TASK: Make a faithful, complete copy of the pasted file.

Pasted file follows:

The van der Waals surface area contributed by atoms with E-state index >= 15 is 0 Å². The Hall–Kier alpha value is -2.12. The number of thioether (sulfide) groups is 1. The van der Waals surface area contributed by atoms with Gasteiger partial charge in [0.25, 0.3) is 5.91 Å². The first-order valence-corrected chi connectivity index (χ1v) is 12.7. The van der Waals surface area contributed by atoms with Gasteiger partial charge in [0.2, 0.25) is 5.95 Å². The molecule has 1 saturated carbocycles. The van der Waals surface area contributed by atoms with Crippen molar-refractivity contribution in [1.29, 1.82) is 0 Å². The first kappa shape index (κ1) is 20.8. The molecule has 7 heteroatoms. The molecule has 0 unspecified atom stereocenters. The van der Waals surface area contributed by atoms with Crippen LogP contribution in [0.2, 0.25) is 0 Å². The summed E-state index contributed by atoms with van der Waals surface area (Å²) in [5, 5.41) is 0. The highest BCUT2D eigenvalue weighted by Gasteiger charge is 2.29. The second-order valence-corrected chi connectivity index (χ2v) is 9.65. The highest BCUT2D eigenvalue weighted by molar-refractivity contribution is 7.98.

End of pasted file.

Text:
The van der Waals surface area contributed by atoms with E-state index >= 15 is 0 Å². The Hall–Kier alpha value is -2.12. The number of thioether (sulfide) groups is 1. The van der Waals surface area contributed by atoms with Gasteiger partial charge in [0.25, 0.3) is 5.91 Å². The first-order valence-corrected chi connectivity index (χ1v) is 12.7. The van der Waals surface area contributed by atoms with Gasteiger partial charge in [0.2, 0.25) is 5.95 Å². The molecule has 1 saturated carbocycles. The van der Waals surface area contributed by atoms with Crippen molar-refractivity contribution in [1.29, 1.82) is 0 Å². The first kappa shape index (κ1) is 20.8. The molecule has 7 heteroatoms. The molecule has 0 unspecified atom stereocenters. The van der Waals surface area contributed by atoms with Crippen LogP contribution in [0.2, 0.25) is 0 Å². The summed E-state index contributed by atoms with van der Waals surface area (Å²) in [5, 5.41) is 0. The highest BCUT2D eigenvalue weighted by Gasteiger charge is 2.29. The second-order valence-corrected chi connectivity index (χ2v) is 9.65. The highest BCUT2D eigenvalue weighted by molar-refractivity contribution is 7.98.